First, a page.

(The terminology is very conflicting here - this is varyingly called a "hak", "hak pack", "hakpack", "hak pak" (spelling in the hak pak editor, eek), "hakpak" (ugh) and "Hak file" (the spelling in the toolset). For the sake of clarity, I titled the node using the lowest common denominator.)

A hak is a type of file that contains user-made content for Bioware's Neverwinter Nights game. Technically, the file is an Encapsulated Resource File (ERF) - the same file format that is used for all files-in-files structures for NWN, including *.mod and *.sav.

Normally, people can do a lot of things just by using the Aurora Toolset. You can create a lot of different items and creatures very easily by just creating items or creatures with the wizards and editing the properties.

However, the toolset in itself doesn't let you make things like new spells, new item parts, new map tilesets, and so on.

NWN lets you to add them, though - you can easily create whatever custom content you want, in the formats supported by the game, and stick it to the game's override/ directory. As the name suggests, this overrides the game data globally, in every module - and as such, causes problems when playing in the net. So typically, override directory is best left as it is, only for patch use. (Bioware discourages the use of override/ directory a lot, even to the point that they developed a patch mechanism that doesn't use that directory at all, so these days the directory is pretty much empty...)

Thus, it is much easier to collect all of your custom content into a single file that is specific to the module - the content is only used if the module specifically uses the file. Now, the custom content you have created for that module doesn't interfere or cause problems in other modules.

So, let there be a hak.

A hak file is created using the Hak Pak Editor program, supplied by Bioware. For example, if you're creating a new weapon, you can make new weapon models and textures and then stick them in the hak pak.

The hak system works rather well (but the toolset still says, when the module is opened, that use of haks may lead to instability and problems - I have had very few problems except in case of large hak files - I completed Elegia Eternum with only 10 total Windows crashes and reboots and two rather amusing bugs...). However, there are some small problems with hak files currently. Mind you, they are not huge problems and can easily be tolerated - they just go in the category "this could have been done more in a little bit more modder-friendly way".

  • Haks are separate from the game module files, so you need to package both when you distribute your module. Normally, this wouldn't be a problem ("Hey, it's like downloading libfoo to use application bar!") but the annoy factor comes from the fact that there used to be the possibility to use only one hak file per module, so people end up merging their custom content from multiple haks to single file that is unique to that particular module, thus defeating the "shared library" idea.
    This is somewhat less of a concern now, in post-1.28 times, since you can now use multiple hakpacks in one module. This will hopefully mean less of terabyteful hak downloads.
  • The use of custom content involves changing text files that include all items in the game. To make a custom item, for example, you make a copy of baseitem.2da, edit it to include your item with a new ID that doesn't collide with any of the items you have, then stick it in your hakpak. Also, these files don't always behave logically - some can use fairly arbitrary IDs, others need to maintain numbering, some have fields that do not work. The numeric IDs may also raise the possibility of conflicts in case of multiple hakpacks - there is a priority system in place, but it still sounds conflict-prone...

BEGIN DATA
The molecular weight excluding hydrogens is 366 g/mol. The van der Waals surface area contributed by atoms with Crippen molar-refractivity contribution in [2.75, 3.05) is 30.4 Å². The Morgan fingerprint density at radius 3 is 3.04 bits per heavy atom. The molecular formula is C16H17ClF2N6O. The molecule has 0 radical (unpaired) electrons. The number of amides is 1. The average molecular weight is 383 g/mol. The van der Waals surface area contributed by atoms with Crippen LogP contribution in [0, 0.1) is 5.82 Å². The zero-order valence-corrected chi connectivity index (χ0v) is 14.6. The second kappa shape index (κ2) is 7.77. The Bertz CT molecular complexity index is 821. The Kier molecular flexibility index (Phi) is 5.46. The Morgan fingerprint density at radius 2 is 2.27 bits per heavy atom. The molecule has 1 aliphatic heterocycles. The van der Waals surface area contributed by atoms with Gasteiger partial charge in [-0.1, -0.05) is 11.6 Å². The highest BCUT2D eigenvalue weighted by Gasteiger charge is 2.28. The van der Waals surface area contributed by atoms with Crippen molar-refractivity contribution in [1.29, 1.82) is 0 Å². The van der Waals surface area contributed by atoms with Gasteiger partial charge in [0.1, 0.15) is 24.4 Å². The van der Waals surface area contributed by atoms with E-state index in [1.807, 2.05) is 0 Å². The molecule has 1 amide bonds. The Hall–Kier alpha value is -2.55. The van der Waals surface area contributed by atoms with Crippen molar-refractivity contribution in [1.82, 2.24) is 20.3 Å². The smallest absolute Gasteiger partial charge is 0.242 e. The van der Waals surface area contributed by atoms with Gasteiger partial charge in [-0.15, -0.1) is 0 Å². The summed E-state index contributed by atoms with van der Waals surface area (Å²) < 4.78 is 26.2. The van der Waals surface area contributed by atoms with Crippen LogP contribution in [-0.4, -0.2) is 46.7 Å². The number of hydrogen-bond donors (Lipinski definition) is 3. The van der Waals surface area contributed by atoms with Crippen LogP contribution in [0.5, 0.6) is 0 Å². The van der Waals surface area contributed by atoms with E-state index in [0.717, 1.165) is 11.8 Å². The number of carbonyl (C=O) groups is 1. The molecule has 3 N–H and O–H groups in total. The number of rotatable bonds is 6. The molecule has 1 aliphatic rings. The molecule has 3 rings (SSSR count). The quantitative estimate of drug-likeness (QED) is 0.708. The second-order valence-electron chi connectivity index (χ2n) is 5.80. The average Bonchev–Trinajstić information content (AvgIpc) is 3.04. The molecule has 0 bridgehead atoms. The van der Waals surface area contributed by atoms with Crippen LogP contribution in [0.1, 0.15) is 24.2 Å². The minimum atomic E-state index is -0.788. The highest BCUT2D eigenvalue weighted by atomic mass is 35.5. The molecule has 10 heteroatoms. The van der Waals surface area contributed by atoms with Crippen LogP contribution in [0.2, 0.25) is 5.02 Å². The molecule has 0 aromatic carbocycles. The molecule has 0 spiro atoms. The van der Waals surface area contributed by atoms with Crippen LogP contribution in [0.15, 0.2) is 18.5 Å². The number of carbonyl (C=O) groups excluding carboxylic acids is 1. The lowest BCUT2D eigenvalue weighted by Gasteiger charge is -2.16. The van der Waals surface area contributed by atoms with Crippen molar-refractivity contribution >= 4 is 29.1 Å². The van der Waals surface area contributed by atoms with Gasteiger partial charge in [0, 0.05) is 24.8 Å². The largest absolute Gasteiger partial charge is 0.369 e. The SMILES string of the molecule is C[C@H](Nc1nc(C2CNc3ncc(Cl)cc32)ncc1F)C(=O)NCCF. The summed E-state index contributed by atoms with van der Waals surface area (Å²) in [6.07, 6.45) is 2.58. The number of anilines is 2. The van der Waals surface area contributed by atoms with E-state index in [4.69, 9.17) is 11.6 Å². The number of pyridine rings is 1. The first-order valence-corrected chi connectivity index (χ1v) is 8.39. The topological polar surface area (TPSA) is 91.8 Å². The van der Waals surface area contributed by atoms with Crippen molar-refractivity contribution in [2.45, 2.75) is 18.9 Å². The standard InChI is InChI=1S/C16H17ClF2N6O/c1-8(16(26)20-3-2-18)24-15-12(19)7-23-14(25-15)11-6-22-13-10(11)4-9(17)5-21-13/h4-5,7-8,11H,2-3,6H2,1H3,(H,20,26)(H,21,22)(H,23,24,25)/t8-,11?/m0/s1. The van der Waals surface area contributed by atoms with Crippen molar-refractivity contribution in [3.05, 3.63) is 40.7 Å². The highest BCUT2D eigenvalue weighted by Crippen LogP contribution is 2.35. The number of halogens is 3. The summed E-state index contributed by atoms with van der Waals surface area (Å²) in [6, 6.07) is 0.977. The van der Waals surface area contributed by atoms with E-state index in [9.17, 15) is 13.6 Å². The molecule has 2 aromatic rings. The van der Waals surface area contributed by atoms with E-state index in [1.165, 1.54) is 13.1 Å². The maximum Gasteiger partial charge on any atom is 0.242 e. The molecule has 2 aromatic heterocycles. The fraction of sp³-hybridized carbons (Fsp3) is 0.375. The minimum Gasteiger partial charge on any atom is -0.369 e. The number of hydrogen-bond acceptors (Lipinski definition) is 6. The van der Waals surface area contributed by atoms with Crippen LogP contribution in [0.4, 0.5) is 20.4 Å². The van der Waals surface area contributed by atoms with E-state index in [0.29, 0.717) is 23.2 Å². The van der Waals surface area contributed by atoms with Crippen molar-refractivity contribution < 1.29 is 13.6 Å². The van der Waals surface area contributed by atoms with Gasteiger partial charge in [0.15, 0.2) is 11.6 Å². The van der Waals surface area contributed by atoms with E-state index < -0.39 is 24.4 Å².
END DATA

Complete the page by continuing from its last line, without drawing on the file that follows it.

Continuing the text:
• There are still things that don't work as well as they should work. For example, hakpaks allow custom spells to be made, but these spells cannot have their own names without changing the game-wide dialog.tlk file (which, like putting content in the override/ directory, is strongly discouraged). Also, you wouldn't believe how much people complain about not being able to put custom music directly into a hakpak, or not being able to just stick .mp3s in music/ and have them magically appear in the toolset! (To change music, you need to edit ambientmusic.2da file, stick it in your hakpak, and distribute music files with a note "copy these to the music/ folder.")
  • While you can play the modules on a multiplayer net game without downloading them separately, if the module needs a hakpak you need to download it before trying to play the module. Bioware's roadmap says they are working on automatically downloadable hakpaks. Meanwhile, trying to connect to Dor Maeglin is painful, especially with their "clever" downloader that works only in Windows. grmbl. Gave up ages ago. (What's wrong with a link on the homepage, and a link to homepage on gamespy list?)

Interestingly enough, the hak file format is the same format used in modules (Modules are basically hak files with different file header and a special "Module.ifo" file entry in them, in ITP format). And to make it even cooler, the save game file format is same as the module format, with a couple of additional parameters (like player details) in Module.ifo. You can open a module file in the hak editor, and save too, without any problems.

Eligio Sacateca. Custom Content Guide, Neverwinter Nights tutorial, 2/1/2003. Online. <URL:http://nwvault.ign.com/Files/other/data/1037585865411.shtml>. Accessed 2003-01-28.

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